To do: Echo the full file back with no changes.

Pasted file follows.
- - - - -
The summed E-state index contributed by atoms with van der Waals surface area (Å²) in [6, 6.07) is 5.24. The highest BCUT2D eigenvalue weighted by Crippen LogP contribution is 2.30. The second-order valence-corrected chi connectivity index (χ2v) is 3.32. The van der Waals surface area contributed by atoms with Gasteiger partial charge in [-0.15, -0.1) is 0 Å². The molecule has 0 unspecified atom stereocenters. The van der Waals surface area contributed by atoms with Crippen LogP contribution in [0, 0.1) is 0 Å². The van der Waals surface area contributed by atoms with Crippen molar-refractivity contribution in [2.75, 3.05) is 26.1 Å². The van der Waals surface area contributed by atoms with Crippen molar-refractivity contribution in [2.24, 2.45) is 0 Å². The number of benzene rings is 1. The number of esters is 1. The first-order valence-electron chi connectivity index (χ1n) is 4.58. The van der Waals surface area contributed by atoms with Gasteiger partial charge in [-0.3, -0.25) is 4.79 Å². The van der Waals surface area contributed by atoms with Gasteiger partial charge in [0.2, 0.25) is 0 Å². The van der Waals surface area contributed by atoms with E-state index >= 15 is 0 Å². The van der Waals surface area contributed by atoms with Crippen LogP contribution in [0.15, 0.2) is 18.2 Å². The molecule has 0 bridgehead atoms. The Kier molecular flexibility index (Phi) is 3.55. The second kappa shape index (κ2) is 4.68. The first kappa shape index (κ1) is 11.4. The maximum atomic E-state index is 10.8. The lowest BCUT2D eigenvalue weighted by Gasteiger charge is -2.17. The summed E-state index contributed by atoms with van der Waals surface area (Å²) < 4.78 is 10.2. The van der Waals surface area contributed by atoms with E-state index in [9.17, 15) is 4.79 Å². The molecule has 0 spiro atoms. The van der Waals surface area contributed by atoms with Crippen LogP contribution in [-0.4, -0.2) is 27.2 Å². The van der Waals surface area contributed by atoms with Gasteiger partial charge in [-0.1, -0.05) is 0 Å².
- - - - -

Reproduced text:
The summed E-state index contributed by atoms with van der Waals surface area (Å²) in [6, 6.07) is 5.24. The highest BCUT2D eigenvalue weighted by Crippen LogP contribution is 2.30. The second-order valence-corrected chi connectivity index (χ2v) is 3.32. The van der Waals surface area contributed by atoms with Gasteiger partial charge in [-0.15, -0.1) is 0 Å². The molecule has 0 unspecified atom stereocenters. The van der Waals surface area contributed by atoms with Crippen LogP contribution in [0, 0.1) is 0 Å². The van der Waals surface area contributed by atoms with Crippen molar-refractivity contribution in [2.75, 3.05) is 26.1 Å². The van der Waals surface area contributed by atoms with Crippen molar-refractivity contribution in [2.24, 2.45) is 0 Å². The number of benzene rings is 1. The number of esters is 1. The first-order valence-electron chi connectivity index (χ1n) is 4.58. The van der Waals surface area contributed by atoms with Gasteiger partial charge in [-0.3, -0.25) is 4.79 Å². The van der Waals surface area contributed by atoms with Gasteiger partial charge in [0.2, 0.25) is 0 Å². The van der Waals surface area contributed by atoms with E-state index >= 15 is 0 Å². The van der Waals surface area contributed by atoms with Crippen LogP contribution in [0.15, 0.2) is 18.2 Å². The molecule has 0 bridgehead atoms. The Kier molecular flexibility index (Phi) is 3.55. The second kappa shape index (κ2) is 4.68. The first kappa shape index (κ1) is 11.4. The maximum atomic E-state index is 10.8. The lowest BCUT2D eigenvalue weighted by Gasteiger charge is -2.17. The summed E-state index contributed by atoms with van der Waals surface area (Å²) < 4.78 is 10.2. The van der Waals surface area contributed by atoms with E-state index in [9.17, 15) is 4.79 Å². The molecule has 0 spiro atoms. The van der Waals surface area contributed by atoms with Crippen LogP contribution in [-0.4, -0.2) is 27.2 Å². The van der Waals surface area contributed by atoms with Gasteiger partial charge in [-0.1, -0.05) is 0 Å².